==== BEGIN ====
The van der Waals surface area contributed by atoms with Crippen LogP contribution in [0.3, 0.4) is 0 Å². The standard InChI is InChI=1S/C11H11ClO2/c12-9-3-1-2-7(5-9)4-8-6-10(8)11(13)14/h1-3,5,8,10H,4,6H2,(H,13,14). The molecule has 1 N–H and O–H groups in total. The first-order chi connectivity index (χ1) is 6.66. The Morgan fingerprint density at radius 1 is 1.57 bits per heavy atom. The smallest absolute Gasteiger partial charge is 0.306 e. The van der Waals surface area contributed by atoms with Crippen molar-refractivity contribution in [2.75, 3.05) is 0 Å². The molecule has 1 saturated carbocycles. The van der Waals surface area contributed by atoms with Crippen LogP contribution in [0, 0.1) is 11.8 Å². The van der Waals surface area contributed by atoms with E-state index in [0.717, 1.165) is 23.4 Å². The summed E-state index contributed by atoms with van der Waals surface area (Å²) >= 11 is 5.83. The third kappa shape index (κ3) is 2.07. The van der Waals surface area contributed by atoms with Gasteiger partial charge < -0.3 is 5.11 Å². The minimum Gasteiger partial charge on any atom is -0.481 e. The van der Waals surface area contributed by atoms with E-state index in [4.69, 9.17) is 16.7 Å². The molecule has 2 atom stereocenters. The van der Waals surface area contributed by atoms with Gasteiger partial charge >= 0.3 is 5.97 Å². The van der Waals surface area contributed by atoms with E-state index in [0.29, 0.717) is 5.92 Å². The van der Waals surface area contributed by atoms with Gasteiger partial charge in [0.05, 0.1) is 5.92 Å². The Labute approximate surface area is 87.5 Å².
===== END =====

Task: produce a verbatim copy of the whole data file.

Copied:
The van der Waals surface area contributed by atoms with Crippen LogP contribution in [0.3, 0.4) is 0 Å². The standard InChI is InChI=1S/C11H11ClO2/c12-9-3-1-2-7(5-9)4-8-6-10(8)11(13)14/h1-3,5,8,10H,4,6H2,(H,13,14). The molecule has 1 N–H and O–H groups in total. The first-order chi connectivity index (χ1) is 6.66. The Morgan fingerprint density at radius 1 is 1.57 bits per heavy atom. The smallest absolute Gasteiger partial charge is 0.306 e. The van der Waals surface area contributed by atoms with Crippen molar-refractivity contribution in [2.75, 3.05) is 0 Å². The molecule has 1 saturated carbocycles. The van der Waals surface area contributed by atoms with Crippen LogP contribution in [0, 0.1) is 11.8 Å². The van der Waals surface area contributed by atoms with E-state index in [0.717, 1.165) is 23.4 Å². The summed E-state index contributed by atoms with van der Waals surface area (Å²) >= 11 is 5.83. The third kappa shape index (κ3) is 2.07. The van der Waals surface area contributed by atoms with Gasteiger partial charge < -0.3 is 5.11 Å². The minimum Gasteiger partial charge on any atom is -0.481 e. The van der Waals surface area contributed by atoms with E-state index in [4.69, 9.17) is 16.7 Å². The molecule has 2 atom stereocenters. The van der Waals surface area contributed by atoms with Gasteiger partial charge >= 0.3 is 5.97 Å². The van der Waals surface area contributed by atoms with E-state index in [0.29, 0.717) is 5.92 Å². The van der Waals surface area contributed by atoms with Gasteiger partial charge in [0.05, 0.1) is 5.92 Å². The Labute approximate surface area is 87.5 Å².